Vitamin D Is Really A Hormone

Vitamin D is not strictly a vitamin since it can be synthesized in the skin, and under most conditions that is its major source. Only when sunlight is inadequate is a dietary source required. The main function of vitamin D is in the regulation of calcium absorption and homeostasis; most of its actions are mediated by way of nuclear receptors that regulate gene expression. Deficiency—leading to rickets in children and osteomalacia in adults—continues to be a problem in northern latitudes, where sunlight exposure is poor.

Vitamin D Is Synthesized in the Skin

7-Dehydrocholesterol (an intermediate in the synthesis of cholesterol that accumulates in the skin), undergoes a nonenzymic reaction on exposure to ultraviolet light, yielding previtamin D (Figure 45-3). This undergoes a further reaction over a period of hours to form the vitamin itself, cholecalciferol, which is absorbed into the bloodstream. In temperate climates, the plasma concentration of vitamin D is highest at the end of summer and lowest at the end of winter. Beyond about 40 degrees north or south in winter, there is very little ultraviolet radiation of appropriate wavelength.

Vitamin D Is Metabolized to the Active Metabolite, Calcitriol, in Liver & Kidney

In the liver, cholecalciferol, which has been synthesized in the skin or derived from food, is hydroxylated to form the 25-hydroxy derivative calcidiol (Figure 45-4). This is released into the circulation bound to a vitamin D-binding globulin which is the main storage form of the vitamin. In the kidney, calcidiol undergoes either 1-hydroxylation to yield the active metabolite 1,25-dihy-droxyvitamin D (calcitriol) or 24-hydroxylation to yield an inactive metabolite, 24,25-dihydroxyvitamin D (24-hydroxycalcidiol). Ergocalciferol from fortified foods undergoes similar hydroxylations to yield ercalcitriol.

Vitamin D Metabolism Both Regulates & Is Regulated by Calcium Homeostasis

The main function of vitamin D is in the control of calcium homeostasis, and in turn vitamin D metabolism is

regulated by factors that respond to plasma concentrations of calcium and phosphate. Calcitriol acts to reduce its own synthesis by inducing the 24-hydroxylase and repressing the 1-hydroxylase in the kidney. Its principal function is to maintain the plasma calcium concentration. Calcitriol achieves this in three ways: it increases intestinal absorption of calcium, reduces excretion of calcium (by stimulating resorption in the distal renal tubules), and mobilizes bone mineral. In addition, cal-citriol is involved in insulin secretion, synthesis and secretion of parathyroid and thyroid hormones, inhibition of production of interleukin by activated T lymphocytes and of immunoglobulin by activated B lymphocytes, differentiation of monocyte precursor cells, and modulation of cell proliferation. In its actions, it behaves like a steroid hormone, binding to a nuclear receptor protein.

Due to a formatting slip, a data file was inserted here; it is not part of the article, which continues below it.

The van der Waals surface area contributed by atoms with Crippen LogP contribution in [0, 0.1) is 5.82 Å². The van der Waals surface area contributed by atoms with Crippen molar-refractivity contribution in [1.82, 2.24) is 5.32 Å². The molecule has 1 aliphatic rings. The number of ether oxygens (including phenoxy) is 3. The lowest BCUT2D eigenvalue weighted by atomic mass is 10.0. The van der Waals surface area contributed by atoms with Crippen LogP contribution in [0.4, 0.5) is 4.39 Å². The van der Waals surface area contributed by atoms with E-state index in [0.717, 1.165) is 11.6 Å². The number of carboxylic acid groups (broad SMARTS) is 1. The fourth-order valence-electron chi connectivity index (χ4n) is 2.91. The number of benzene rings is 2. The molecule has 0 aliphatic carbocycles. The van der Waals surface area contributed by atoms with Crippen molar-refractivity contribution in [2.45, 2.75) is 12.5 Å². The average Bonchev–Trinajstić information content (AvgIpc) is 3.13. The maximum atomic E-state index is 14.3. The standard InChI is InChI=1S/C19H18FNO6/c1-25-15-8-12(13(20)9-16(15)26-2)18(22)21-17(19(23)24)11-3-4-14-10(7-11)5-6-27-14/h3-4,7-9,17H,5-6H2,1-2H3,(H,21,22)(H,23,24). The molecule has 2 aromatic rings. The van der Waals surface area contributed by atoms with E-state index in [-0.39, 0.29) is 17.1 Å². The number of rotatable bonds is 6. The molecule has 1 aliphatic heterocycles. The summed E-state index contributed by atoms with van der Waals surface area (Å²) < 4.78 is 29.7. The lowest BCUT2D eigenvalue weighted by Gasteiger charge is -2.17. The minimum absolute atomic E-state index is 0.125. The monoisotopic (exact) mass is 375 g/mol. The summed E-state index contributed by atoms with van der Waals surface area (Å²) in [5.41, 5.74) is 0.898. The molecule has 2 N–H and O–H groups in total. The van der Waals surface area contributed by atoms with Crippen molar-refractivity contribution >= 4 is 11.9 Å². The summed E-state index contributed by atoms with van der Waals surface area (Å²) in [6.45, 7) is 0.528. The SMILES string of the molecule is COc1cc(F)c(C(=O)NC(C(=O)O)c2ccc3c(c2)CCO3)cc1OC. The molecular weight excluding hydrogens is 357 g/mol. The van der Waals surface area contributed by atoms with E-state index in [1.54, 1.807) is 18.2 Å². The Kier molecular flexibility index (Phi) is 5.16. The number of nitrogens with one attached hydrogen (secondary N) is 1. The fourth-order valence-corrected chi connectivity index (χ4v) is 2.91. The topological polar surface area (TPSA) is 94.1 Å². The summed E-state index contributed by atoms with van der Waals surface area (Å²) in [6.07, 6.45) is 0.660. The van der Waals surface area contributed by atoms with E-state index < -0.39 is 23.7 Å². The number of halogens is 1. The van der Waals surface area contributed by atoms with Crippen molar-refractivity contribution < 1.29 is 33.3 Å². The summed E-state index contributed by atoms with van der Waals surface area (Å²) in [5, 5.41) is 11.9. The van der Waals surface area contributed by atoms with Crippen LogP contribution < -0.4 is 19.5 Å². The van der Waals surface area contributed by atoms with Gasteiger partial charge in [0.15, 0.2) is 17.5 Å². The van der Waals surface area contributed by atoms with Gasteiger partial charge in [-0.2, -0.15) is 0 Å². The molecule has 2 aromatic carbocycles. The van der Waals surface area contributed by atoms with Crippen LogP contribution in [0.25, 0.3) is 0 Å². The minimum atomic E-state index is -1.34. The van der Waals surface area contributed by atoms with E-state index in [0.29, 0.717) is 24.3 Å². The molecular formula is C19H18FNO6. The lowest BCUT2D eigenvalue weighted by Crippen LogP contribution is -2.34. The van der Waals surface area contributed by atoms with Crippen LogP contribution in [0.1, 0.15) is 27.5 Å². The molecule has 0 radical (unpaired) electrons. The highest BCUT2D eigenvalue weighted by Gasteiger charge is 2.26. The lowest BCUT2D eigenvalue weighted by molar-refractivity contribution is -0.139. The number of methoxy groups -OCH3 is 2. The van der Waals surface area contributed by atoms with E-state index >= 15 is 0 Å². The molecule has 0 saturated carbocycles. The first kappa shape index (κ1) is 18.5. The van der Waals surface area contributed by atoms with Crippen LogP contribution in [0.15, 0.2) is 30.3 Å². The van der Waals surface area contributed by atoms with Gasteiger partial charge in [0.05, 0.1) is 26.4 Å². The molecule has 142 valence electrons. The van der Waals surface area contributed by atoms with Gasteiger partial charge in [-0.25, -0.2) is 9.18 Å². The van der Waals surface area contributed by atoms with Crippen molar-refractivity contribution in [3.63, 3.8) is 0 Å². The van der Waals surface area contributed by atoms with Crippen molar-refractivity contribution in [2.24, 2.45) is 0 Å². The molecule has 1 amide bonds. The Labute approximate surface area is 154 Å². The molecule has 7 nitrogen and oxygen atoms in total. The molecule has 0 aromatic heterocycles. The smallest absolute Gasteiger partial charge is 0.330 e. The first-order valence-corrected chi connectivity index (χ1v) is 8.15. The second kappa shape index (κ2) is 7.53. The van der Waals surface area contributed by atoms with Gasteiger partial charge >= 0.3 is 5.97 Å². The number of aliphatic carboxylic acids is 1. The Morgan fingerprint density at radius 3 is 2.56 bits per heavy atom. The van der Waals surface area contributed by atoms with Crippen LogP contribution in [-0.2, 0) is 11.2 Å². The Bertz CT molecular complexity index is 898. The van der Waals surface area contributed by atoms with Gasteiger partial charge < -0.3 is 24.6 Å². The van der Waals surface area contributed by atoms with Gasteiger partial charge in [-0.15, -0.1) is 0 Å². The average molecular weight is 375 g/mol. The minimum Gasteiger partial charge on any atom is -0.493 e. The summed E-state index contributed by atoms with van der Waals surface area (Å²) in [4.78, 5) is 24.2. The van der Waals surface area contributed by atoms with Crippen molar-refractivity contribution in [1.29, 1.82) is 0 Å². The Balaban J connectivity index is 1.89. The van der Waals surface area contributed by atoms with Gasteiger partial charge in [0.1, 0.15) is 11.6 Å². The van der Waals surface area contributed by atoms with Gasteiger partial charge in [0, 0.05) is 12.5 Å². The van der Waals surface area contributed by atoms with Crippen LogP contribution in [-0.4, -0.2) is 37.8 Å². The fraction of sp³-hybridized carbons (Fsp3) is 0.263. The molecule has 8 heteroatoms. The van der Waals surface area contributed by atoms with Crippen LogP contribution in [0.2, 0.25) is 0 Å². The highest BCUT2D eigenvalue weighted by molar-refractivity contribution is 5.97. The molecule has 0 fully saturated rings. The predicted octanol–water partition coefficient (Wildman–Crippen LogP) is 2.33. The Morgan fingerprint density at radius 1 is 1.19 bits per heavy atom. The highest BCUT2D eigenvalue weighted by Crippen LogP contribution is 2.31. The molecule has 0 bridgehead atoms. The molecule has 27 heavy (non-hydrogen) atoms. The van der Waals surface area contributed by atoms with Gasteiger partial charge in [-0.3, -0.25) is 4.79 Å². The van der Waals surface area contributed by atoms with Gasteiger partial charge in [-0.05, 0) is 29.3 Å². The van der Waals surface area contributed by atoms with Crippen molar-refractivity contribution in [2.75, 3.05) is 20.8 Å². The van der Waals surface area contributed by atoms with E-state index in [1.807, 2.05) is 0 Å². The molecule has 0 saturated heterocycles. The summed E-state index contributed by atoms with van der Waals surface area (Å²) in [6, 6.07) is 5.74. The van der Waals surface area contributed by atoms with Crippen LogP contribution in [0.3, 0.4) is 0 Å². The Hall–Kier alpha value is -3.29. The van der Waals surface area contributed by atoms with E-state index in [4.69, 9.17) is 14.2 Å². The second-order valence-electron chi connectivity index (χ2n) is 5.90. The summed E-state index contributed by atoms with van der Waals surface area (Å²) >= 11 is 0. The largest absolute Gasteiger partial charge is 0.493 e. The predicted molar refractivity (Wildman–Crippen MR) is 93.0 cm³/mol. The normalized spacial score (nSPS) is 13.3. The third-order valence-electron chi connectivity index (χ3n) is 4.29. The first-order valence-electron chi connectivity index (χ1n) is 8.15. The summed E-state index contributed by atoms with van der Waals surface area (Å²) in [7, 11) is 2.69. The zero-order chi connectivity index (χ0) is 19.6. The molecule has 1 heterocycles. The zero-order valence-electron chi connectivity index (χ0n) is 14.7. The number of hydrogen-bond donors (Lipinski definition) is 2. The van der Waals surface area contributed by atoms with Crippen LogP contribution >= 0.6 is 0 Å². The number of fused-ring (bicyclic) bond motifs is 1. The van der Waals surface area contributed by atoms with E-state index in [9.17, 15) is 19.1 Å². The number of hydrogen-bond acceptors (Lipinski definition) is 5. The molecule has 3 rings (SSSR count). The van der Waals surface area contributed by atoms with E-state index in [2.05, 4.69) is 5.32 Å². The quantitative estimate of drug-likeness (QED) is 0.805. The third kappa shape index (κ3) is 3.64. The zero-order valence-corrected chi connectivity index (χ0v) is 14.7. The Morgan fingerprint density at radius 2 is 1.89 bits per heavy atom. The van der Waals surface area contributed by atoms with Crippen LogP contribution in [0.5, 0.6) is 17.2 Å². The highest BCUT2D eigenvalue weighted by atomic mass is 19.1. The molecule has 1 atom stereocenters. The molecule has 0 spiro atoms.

Vitamin D Deficiency Affects Children & Adults

In the vitamin D deficiency disease rickets, the bones of children are undermineralized as a result of poor absorption of calcium. Similar problems occur in adolescents who are deficient during their growth spurt. Osteomalacia in adults results from demineralization of bone in women who have little exposure to sunlight, often after several pregnancies. Although vitamin D is essential for prevention and treatment of osteomalacia in the elderly, there is little evidence that it is beneficial in treating osteoporosis.

Vitamin D Is Toxic in Excess

Some infants are sensitive to intakes of vitamin D as low as 50 |g/d, resulting in an elevated plasma concen-

Calciol-25-hydroxylase ll CH2

Cholecalciferol (calciol;vitamin D3)

Calciol-25-hydroxylase ll CH2

Calcidiol

(25-hydroxycholecalciferol)

Calcidiol-1-hydroxylase

Calcidiol

(25-hydroxycholecalciferol)

Calcidiol-24-hydroxylase OH

Calcidiol-1-hydroxylase

OH

Calcidiol-24-hydroxylase OH

24-hydroxycalcidiol

Calcidiol-1-hydroxylase

24-hydroxycalcidiol

2 Calcitriol (1,25-hydroxycholecalciferol)

Calcidiol-24-hydroxylase OH

Calcidiol-24-hydroxylase OH

Calcidiol-1-hydroxylase

Calcitetrol OH

Calcitetrol OH

Figure 45-4. Metabolism of vitamin D.

tration of calcium. This can lead to contraction of blood vessels, high blood pressure, and calcinosis—the calcification of soft tissues. Although excess dietary vitamin D is toxic, excessive exposure to sunlight does not lead to vitamin D poisoning because there is a limited capacity to form the precursor 7-dehydrocholesterol and to take up cholecalciferol from the skin.

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